Medical Breakthroughs Reported by Ivanhoe.com. Click here to go to the homepage.
Be the First to Know. Click here to subscribe FREE!
Search Reports: Use quotation marks around your multi-word search terms in the box below to perform search of Ivanhoe.com.
Advances in health and medicine.Use " marks around search terms
 
What's New
News Flash
Discussion
healthchannelnews
  Alternative Health
Arthritis
Asthma & Allergies
Autism
Breast Cancer
Cancer
Cardiovascular Health
Children's Health
Dental Health
Diabetes
Fertility & Pregnancy
Men's Health
Mental Health
Multiple Sclerosis
Neurological Disorders
Nutrition & Wellness
Orthopedics
Pet Health
Robotics
Seniors' Health
Sports Medicine
Vision
Women's Health
Advances in health and medicine.
Click here to sign up for Medical Alerts!
Click below to access other news from Ivanhoe Broadcast News.
  Click here to get Ivanhoe's Medical Headline RSS feed Click here to listen to Ivanhoe's Medical Podcasts
Useful Links
Play It Again, Please
E-Mail a Friend
Order Books Online
Inside Science
Smart Woman
Advances in health and medicine.
Smart Woman Home
Click here to read the story
Click here to read the story
Click here to read the story
Smart Woman Home
Advances in health and medicine.
Click below to learn about Ivanhoe.
  Awards
About Us
Contact Us
Employment
Feedback
Ivanhoe FAQ
Our TV Partners
Travel Calendar
Advances in health and medicine.
Ivanhoe celebrates 20 years of medical news reporting reaching nearly 80 million TV households each week. Click here to learn more...
Advances in health and medicine.
Marjorie Bekaert Thomas
Publisher/President
Advances in health and medicine.
Advertisement
Nutrition & Wellness Channel
Reported March 20, 2013

Deadly Soft Drinks

 

(Ivanhoe Newswire) -- Sugar-sweetened sodas, sports drinks, and fruit drinks may be associated with about 180,000 deaths worldwide every year.
 
Sugar-sweetened beverages are consumed throughout the world, and contribute to excess body weight, which increases the risk of developing diabetes, cardiovascular diseases and some cancers. Using data collected as part of the 2010 Global Burden of Diseases Study, the researchers linked intake of sugar- sweetened beverages to 133,000 diabetes deaths, 44,000 deaths from cardiovascular diseases and 6,000 cancer deaths. Seventy-eight percent of these deaths due to over-consuming sugary drinks were in low and middle-income countries, rather than high-income countries.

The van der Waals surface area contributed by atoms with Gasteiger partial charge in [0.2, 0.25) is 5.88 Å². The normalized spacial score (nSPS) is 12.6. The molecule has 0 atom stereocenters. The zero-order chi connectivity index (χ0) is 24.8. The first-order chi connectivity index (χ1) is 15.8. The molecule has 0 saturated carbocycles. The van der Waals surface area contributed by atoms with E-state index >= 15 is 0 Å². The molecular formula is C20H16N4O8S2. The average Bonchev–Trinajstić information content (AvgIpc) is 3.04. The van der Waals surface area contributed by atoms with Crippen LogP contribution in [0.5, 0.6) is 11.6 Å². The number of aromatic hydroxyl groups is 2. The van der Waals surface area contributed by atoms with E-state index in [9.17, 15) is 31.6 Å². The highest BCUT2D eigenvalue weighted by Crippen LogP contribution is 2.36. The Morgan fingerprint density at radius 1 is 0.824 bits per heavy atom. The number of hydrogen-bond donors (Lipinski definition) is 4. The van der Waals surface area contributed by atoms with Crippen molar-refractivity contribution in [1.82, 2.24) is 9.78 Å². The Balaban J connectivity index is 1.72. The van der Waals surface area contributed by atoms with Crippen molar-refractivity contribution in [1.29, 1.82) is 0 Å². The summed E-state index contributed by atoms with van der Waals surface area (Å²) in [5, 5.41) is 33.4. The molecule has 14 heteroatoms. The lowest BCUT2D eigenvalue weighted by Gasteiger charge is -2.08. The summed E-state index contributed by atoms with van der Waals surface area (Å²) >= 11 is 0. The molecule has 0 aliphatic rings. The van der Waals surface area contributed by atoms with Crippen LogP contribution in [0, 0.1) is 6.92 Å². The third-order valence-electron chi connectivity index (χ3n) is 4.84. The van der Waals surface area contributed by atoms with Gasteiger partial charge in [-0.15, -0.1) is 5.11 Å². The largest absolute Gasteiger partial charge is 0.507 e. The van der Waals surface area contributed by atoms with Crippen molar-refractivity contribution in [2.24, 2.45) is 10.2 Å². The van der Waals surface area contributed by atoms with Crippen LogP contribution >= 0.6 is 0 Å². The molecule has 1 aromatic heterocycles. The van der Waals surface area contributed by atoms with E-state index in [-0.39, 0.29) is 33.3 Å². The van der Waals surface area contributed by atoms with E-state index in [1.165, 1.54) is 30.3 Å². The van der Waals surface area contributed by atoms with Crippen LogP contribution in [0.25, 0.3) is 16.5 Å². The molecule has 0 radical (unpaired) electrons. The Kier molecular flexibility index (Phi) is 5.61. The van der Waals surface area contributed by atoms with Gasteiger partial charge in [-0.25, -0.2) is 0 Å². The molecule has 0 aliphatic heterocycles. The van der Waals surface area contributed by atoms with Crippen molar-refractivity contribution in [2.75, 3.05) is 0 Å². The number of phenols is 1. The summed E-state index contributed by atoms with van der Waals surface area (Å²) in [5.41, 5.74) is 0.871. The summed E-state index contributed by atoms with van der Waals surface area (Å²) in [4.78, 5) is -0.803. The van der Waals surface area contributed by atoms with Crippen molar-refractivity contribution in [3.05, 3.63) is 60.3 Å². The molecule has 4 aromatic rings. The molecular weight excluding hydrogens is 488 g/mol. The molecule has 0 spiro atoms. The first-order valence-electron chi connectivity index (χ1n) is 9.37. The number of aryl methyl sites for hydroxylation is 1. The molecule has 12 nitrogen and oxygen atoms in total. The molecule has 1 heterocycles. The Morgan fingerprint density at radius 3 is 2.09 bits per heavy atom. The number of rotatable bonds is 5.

"In the U.S., our research shows that about 25,000 deaths in 2010 were linked to drinking sugar-sweetened beverages," Gitanjali M. Singh, Ph.D., co-author of the study and a postdoctoral research fellow at the Harvard School of Public Health in Boston, Mass, was quoted as saying.
 
Researchers calculated the quantities of sugar-sweetened beverage intake around the world by age and sex; the effects of this consumption on obesity and diabetes; and the impact of obesity and diabetes-related deaths. Of nine world regions, Latin America/Caribbean had the most diabetes deaths (38,000) related to the consumption of sugar-sweetened beverages in 2010. East/Central Eurasia had the largest numbers of cardiovascular deaths (11,000) related to sugary beverage consumption in 2010. Among the world's 15 most populous countries, Mexico -- one of the countries with the highest per-capita consumption of sugary beverages in the world -- had the highest death rate due to these beverages, with 318 deaths per million adults linked to sugar-sweetened beverage intake.
 
Japan, one of the countries with lowest per-capita consumption of sugary beverages in the world, had the lowest death rate associated with the consumption of sugary beverages, at about 10 deaths due to per million adults.
 
"Because we were focused on deaths due to chronic diseases, our study focused on adults. Future research should assess the amount of sugary beverage consumption in children across the world and how this affects their current and future health," Singh said.
 
The American Heart Association recommends adults consume no more than 450 calories per week, from sugar-sweetened beverages, based on a 2,000 calorie diet.
 
SOURCE: the American Heart Association's Epidemiology and Prevention/Nutrition, Physical Activity and Metabolism 2013 Scientific Sessions
 

 

Related Articles in Latest Medical News:

[ Back to Nutrition & Wellness Channel Home ]

MEDICAL ALERT!
Stay up to date on Nutrition & Wellness. We can notify you every time there is a medical breakthrough. Click here to sign up.
EDITOR'S CHOICE
Most Recent Videos

Follow Us On:

Click here to go to Ivanhoe's Twitter page Click here to go to Ivanhoe's Facebook page Click here to go to Ivanhoe's YouTube page

Scale
Do you know if you are height-weight proportional?

Find out your Body Mass Index (BMI).

Click Here

Advertisement

Home | What's New | News Flash | Search/Latest Medical News | E-Mail Medical Alerts!
Ivanhoe FAQ | Privacy Policy | Our TV Partners | Awards | Useful Links | Play It Again, Please
RSS Feeds | Advertising/Sponsorships | Content Syndication | Reprints

Advances in health and medicine.
webdoctor@ivanhoe.com
Copyright © 2014 Ivanhoe Broadcast News, Inc.
2745 West Fairbanks Avenue
Winter Park, Florida 32789
(407) 740-0789

P.O. Box 865
Orlando, Florida 32802

Premium Content in Latest Medical News Denotes Premium Content in Latest Medical News